This former Detroit Fire Department headquarters now houses a five-story, 100 bedroom boutique hotel and a food and beverage operation that is one of the brighter stars in Detroit's firmament.
The Apparatus Room! Who would name a restaurant that? Lead by Michelin-star chef Thomas Lents, Lents is a local Michigan lad that’s fronted some high-profile gigs throughout the US and has now come home to be part of Detroit's cultural and culinary renaissance. Outside it's a fire station! Inside you find a wide, airy space wide enough for several sturdy appliances and a hundred hungry fire fighters. The kitchen zone, partly open certainly to view is where the firemen used to prepare their food on watch, although I doubt if it was ever as fancy as this.
The entire space still has a utilitarian cleanliness befitting its former occupation, white tiles that you could hose down with simple black skirtings. At its center is a curved bar bejeweled from above with molten glass bulbs.
We chose the chef’s tasting menu letting them know about my intolerance of all things wheat and chef navigated around that with consummate ease.
The food was fantastic and wave after wave kept us elated. Our main server was kind enough to draft all the dishes on four sheets of his waiter's notepad and I'll transcribe that sometime soon but therein perhaps was the rub. If we'd only got as far as sheet two, we would have been well satisfied. Sheet three and four were simply superfluous. I eat regularly in fine restaurants as you know and a Chef's Tasting Menu is a great way to go but they are always small portions. I hate to sound but this didn't have the balance. Suffice to say, Renee and I met the next day to report we'd both not slept well . I have no control over these things.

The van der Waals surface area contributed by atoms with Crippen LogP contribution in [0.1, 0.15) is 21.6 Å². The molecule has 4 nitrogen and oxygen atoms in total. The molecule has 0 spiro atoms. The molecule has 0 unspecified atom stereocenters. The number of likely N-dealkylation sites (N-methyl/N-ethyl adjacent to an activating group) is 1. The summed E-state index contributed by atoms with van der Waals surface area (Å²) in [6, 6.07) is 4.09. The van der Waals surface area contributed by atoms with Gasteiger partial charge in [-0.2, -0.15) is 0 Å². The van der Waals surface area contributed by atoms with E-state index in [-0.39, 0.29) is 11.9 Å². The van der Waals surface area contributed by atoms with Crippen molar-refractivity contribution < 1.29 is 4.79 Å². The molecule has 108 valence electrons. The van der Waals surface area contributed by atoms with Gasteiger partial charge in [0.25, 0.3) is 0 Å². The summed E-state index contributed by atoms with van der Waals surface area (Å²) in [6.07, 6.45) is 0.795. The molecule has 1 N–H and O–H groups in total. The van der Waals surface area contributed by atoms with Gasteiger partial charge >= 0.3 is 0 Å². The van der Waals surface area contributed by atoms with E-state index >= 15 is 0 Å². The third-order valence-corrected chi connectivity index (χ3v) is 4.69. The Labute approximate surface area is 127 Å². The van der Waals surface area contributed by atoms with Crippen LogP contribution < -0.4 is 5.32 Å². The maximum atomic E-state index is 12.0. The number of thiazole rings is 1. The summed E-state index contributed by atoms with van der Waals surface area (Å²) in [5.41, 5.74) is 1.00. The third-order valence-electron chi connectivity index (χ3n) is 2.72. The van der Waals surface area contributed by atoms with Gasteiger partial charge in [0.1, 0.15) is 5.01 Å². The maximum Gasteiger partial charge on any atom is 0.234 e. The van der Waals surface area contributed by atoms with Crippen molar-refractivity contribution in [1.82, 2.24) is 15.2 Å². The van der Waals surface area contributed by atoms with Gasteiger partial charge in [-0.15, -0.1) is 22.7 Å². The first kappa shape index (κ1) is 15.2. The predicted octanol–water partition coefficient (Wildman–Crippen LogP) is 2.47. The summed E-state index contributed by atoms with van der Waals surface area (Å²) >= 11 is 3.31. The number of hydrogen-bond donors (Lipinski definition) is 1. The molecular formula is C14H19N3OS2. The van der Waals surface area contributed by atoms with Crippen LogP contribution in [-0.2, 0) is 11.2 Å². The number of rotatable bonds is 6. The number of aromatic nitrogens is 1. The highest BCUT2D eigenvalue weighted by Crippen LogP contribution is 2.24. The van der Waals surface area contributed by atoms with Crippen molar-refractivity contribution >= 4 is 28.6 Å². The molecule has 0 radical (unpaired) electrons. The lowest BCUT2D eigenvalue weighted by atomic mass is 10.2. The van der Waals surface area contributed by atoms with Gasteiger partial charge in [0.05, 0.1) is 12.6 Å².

Meat the 'Beattles'
During our dinner conversation, Renee told me that her uncle actually pressed the records for Motown at his American Record Pressing Company in Owasso, Michigan which is a good few miles northwest of Detroit. She added she still had some of the original pressings without labels on them so wasn’t sure what the recordings were of. I reckoned they might be worth something just because they came from that era, that recording company and her uncle's factory which pressed the first American releases for the Beatles such as a single release of "Please Please Me" with the name 'The Beattles' misspelled on the label. Of course, these are now extremely valuable collector’s items. The 45 rpm single of 'Please Please Me' was pressed in Owasso on February 25, 1963, nearly a year before The Beatles appeared on the Ed Sullivan Show. In 1972 a fire destroyed the American Record Pressing building.
The firemen were probably too busy tucking into some great grub down here in the Apparatus Room.